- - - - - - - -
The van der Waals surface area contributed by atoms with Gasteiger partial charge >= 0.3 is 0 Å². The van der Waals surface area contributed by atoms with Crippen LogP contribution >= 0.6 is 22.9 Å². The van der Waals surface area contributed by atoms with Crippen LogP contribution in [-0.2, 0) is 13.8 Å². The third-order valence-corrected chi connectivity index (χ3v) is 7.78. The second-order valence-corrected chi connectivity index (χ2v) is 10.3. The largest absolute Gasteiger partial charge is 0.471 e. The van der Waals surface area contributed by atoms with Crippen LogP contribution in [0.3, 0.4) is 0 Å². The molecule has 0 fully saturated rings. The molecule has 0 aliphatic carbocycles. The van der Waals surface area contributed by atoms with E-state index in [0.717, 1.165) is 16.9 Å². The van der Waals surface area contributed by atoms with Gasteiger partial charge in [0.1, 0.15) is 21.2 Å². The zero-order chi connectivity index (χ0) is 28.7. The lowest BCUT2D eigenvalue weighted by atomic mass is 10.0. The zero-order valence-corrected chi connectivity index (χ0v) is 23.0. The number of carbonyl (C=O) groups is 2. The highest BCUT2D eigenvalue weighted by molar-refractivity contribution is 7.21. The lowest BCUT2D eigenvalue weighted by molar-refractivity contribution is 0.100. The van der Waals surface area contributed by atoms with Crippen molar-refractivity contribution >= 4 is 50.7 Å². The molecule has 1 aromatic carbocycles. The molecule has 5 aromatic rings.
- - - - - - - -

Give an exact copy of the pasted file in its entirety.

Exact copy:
The van der Waals surface area contributed by atoms with Gasteiger partial charge >= 0.3 is 0 Å². The van der Waals surface area contributed by atoms with Crippen LogP contribution >= 0.6 is 22.9 Å². The van der Waals surface area contributed by atoms with Crippen LogP contribution in [-0.2, 0) is 13.8 Å². The third-order valence-corrected chi connectivity index (χ3v) is 7.78. The second-order valence-corrected chi connectivity index (χ2v) is 10.3. The largest absolute Gasteiger partial charge is 0.471 e. The van der Waals surface area contributed by atoms with Crippen LogP contribution in [0.3, 0.4) is 0 Å². The molecule has 0 fully saturated rings. The molecule has 0 aliphatic carbocycles. The van der Waals surface area contributed by atoms with E-state index in [0.717, 1.165) is 16.9 Å². The van der Waals surface area contributed by atoms with Gasteiger partial charge in [0.1, 0.15) is 21.2 Å². The zero-order chi connectivity index (χ0) is 28.7. The lowest BCUT2D eigenvalue weighted by atomic mass is 10.0. The zero-order valence-corrected chi connectivity index (χ0v) is 23.0. The number of carbonyl (C=O) groups is 2. The highest BCUT2D eigenvalue weighted by molar-refractivity contribution is 7.21. The lowest BCUT2D eigenvalue weighted by molar-refractivity contribution is 0.100. The van der Waals surface area contributed by atoms with Crippen molar-refractivity contribution >= 4 is 50.7 Å². The molecule has 1 aromatic carbocycles. The molecule has 5 aromatic rings.